Have you ever listened carefully to the words of this familiar Christmas hymn?

O little town of Bethlehem,
how still we see thee lie!
Above thy deep and dreamless sleep
the silent stars go by.
Yet in thy dark streets shineth
the everlasting Light;
the hopes and fears of all the years
are met in thee tonight.

The first stanza introduces us to one of the themes of this hymn: People move through daily life, often unaware both of God’s providential care (upholding creation, as seen in the movement of the stars) and of the movement of his salvation plan (the coming of Christ). But the reality that Jesus defies our expectations and goes largely unrecognized does nothing to diminish the reality of his significance: here, in this little town, is born the Answer to every human need from age to age!

For Christ is born of Mary,
and gathered all above,
while mortals sleep, the angels keep
their watch of wondering love.
O morning stars, together
proclaim the holy birth,
and praises sing to God the King,
and peace to men on earth.

While the humans sleep, unaware, the angels know and celebrate what God is doing. Yet even “morning stars” (Job 38:7) “wonder” at it (1 Peter 1:12).

How silently, how silently
the wondrous gift is given!
So God imparts to human hearts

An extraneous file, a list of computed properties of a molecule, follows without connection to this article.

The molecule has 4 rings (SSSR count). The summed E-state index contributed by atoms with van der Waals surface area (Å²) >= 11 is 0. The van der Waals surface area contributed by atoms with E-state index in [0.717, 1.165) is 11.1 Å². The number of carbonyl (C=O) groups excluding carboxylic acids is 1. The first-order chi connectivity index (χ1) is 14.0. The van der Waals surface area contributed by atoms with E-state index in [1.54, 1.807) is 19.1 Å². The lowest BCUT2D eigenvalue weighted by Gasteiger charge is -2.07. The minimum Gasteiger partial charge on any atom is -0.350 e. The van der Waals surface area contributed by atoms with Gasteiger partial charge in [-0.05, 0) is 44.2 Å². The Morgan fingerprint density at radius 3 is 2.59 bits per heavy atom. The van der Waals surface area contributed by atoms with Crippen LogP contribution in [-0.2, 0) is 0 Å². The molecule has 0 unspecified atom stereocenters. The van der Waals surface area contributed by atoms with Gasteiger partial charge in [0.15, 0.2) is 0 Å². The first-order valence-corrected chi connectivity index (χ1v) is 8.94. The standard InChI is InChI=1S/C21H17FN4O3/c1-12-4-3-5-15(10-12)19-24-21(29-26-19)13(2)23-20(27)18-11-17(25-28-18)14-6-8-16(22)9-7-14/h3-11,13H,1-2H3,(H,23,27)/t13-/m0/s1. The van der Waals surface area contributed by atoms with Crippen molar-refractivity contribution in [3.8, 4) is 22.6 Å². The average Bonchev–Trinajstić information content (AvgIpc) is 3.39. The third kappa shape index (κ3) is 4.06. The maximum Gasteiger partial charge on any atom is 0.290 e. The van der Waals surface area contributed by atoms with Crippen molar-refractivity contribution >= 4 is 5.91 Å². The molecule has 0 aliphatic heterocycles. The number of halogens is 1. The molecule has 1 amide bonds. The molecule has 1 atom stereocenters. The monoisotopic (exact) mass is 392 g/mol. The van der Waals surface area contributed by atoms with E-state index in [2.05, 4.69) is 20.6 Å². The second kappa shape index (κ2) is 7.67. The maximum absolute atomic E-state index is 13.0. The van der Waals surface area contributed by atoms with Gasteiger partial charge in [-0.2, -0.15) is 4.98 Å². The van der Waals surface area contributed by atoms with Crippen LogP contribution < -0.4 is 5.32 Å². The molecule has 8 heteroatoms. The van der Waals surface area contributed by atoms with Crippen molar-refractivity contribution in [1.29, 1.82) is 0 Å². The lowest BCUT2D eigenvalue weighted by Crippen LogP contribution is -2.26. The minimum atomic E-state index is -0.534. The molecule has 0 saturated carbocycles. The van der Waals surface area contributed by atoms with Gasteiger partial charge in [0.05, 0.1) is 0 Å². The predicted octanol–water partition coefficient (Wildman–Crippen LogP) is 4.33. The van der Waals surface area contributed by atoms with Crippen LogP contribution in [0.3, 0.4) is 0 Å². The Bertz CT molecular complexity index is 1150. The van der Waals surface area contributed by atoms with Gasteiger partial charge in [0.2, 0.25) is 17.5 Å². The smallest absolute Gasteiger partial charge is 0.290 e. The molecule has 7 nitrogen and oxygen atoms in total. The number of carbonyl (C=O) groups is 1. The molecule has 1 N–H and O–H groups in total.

the blessings of his heaven.
No ear may hear his coming,
but in this world of sin,
where meek souls will receive him
still the dear Christ enters in.

This is where I think I’d misread the hymn in the past. When it says “so God imparts,” the so doesn’t tell us the reason God imparts but the manner. That is, in this way (“just so”) God gives his grace: in ways unexpected (to us) and unrecognized (by us) and ordinary (cp. Lk 1 in Mary’s song/Magnificat). This is true both of the Incarnation and of a Christian’s salvation–not everyone will recognize what has happened, and it may not be flashy, but just as surely (in both cases), Christ has come to live with His people! Conversion is an invisible yet real work of God; in Christ God applies the blessings of heaven to flesh-and-blood, sinful people (cp. Ephesians 1). It is a gift both heavenly and earthly, equally real in every part.

And so having reflected on those theological bits, isn’t the last stanza a logical response?

O holy Child of Bethlehem,
descend to us, we pray.
Cast out our sin and enter in;
be born in us today.
We hear the Christmas angels
the great glad tidings tell;
O come to us, abide with us,
our Lord Emmanuel.

To this day most ears still don’t hear his coming, but unbelief never damages or changes the truth (Rom. 2:3-4). When we hear the good news (the Gospel) announced by the angels (and repeated today by very ordinary Christians and pastors), we must receive it. Christ will deal with our sin so that we can be restored to him. Welcome, our Lord, Emmanuel!

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